The dollar slipped after weak U.S. housing and consumer confidence data raised expectations the Federal Reserve may have to cut interest rates sometime this year.
Traders were expecting weak numbers and the market was already bearish towards the dollar. Still, market participants believed the dollar could suffer further losses.
"Simply put, these numbers are bad. And they just reinforce the view that the U.S. economy is slowing, while growth in other parts of the globe is picking up," said Greg Salvaggio, vice president for currencies at Tempus Consulting in Washington.
U.S. consumer confidence declined more than expected in April on rising gasoline prices while inflation expectations rose to their highest since August, a survey showed on Tuesday.
U.S. existing home sales fell 8.4% in March, following a rise of 3.7% the previous month.
"The Fed will need to cut interest rates some time this year to jump-start the economy. I wouldn't be surprised to see the dollar testing its all-time lows against the euro once again this week," he added.
The dollar fell after the data, pushing the euro as high as $1.3635, from about $1.3590 just before the data, and edging closer to its all-time high against the dollar at around $1.3670.
Against the yen, the dollar pared gains to trade flat, from 118.70 just before.
The implied chances for a Fed rate cut by mid-year remain low, at 12% against 10% on Monday. However, prospects for cuts in the third and fourth quarter advanced more strongly.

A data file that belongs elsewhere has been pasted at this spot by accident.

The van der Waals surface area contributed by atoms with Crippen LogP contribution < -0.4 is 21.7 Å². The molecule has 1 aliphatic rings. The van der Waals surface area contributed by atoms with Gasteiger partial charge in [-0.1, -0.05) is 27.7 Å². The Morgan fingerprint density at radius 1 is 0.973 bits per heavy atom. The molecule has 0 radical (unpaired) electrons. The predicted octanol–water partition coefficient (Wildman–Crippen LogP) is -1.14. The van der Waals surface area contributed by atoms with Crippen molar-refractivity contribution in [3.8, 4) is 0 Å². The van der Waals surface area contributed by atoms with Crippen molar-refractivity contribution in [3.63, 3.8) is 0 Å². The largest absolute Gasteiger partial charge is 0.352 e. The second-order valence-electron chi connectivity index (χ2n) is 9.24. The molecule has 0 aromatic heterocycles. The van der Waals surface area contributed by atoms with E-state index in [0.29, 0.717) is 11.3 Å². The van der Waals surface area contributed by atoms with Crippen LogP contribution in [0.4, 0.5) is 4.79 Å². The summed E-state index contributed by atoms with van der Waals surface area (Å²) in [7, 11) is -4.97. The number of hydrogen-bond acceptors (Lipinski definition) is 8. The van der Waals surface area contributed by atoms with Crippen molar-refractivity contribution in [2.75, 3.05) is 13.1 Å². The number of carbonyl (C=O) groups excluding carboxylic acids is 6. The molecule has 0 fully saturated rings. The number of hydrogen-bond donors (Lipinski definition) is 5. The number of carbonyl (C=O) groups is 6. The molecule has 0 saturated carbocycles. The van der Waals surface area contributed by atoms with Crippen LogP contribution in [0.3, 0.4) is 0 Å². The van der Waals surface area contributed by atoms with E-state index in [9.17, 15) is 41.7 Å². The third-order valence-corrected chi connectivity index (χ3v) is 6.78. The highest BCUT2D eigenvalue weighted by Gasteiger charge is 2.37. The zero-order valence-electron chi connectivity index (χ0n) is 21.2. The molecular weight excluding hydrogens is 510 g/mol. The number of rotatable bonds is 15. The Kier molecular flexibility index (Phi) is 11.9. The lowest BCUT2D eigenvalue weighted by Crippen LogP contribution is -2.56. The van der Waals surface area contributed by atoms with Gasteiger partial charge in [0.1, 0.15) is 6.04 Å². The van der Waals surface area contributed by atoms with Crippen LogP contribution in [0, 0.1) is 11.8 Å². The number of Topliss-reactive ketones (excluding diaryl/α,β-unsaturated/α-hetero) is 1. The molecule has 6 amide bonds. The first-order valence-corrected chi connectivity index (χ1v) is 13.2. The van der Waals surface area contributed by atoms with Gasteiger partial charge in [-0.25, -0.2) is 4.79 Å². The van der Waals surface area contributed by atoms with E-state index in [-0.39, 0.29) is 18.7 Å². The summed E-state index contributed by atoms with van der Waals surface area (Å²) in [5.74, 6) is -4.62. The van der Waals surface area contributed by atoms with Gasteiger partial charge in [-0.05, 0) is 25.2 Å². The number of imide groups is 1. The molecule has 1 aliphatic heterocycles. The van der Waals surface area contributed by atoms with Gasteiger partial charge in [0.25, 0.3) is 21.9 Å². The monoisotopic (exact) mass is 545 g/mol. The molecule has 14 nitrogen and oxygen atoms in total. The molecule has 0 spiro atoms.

The Australian dollar was the biggest mover of the day so far, falling to the lowest in nearly two weeks to US$0.8231, following benign inflation numbers. It traded , coming off last week's decade highs above 100 yen.
Australian short-term interest rates plunged following the news, as prospects for a rate tightening at next week's monetary policy meeting by the Reserve Bank of Australia have decreased dramatically. Benchmark Australian interest rates are currently at 6.25%.
The Canadian dollar, meanwhile, slipped against the U.S. dollar after the Bank of Canada left interest rates unchanged and said the risks to the economy were roughly balanced.
Regarding the United States, investors expect the dollar's yield advantage to decline as problems in the housing sector could weigh on consumer sentiment, hobble growth and prompt a rate cut.
The dollar has weakened considerably in the past year, falling to 26-year lows against the British pound and 2-year lows against the euro, mainly because of slowing U.S. economic
growth at a time when other major economies are still showing signs of robustness.
Investors are expecting the Federal Reserve to cut interest rates at least once this year, compared with forecasts for higher rates in the euro zone and Britain among others.
Japanese data due on Friday, including key consumer prices, is not likely to change the market's view that the BOJ will be in no rush to raise interest rates.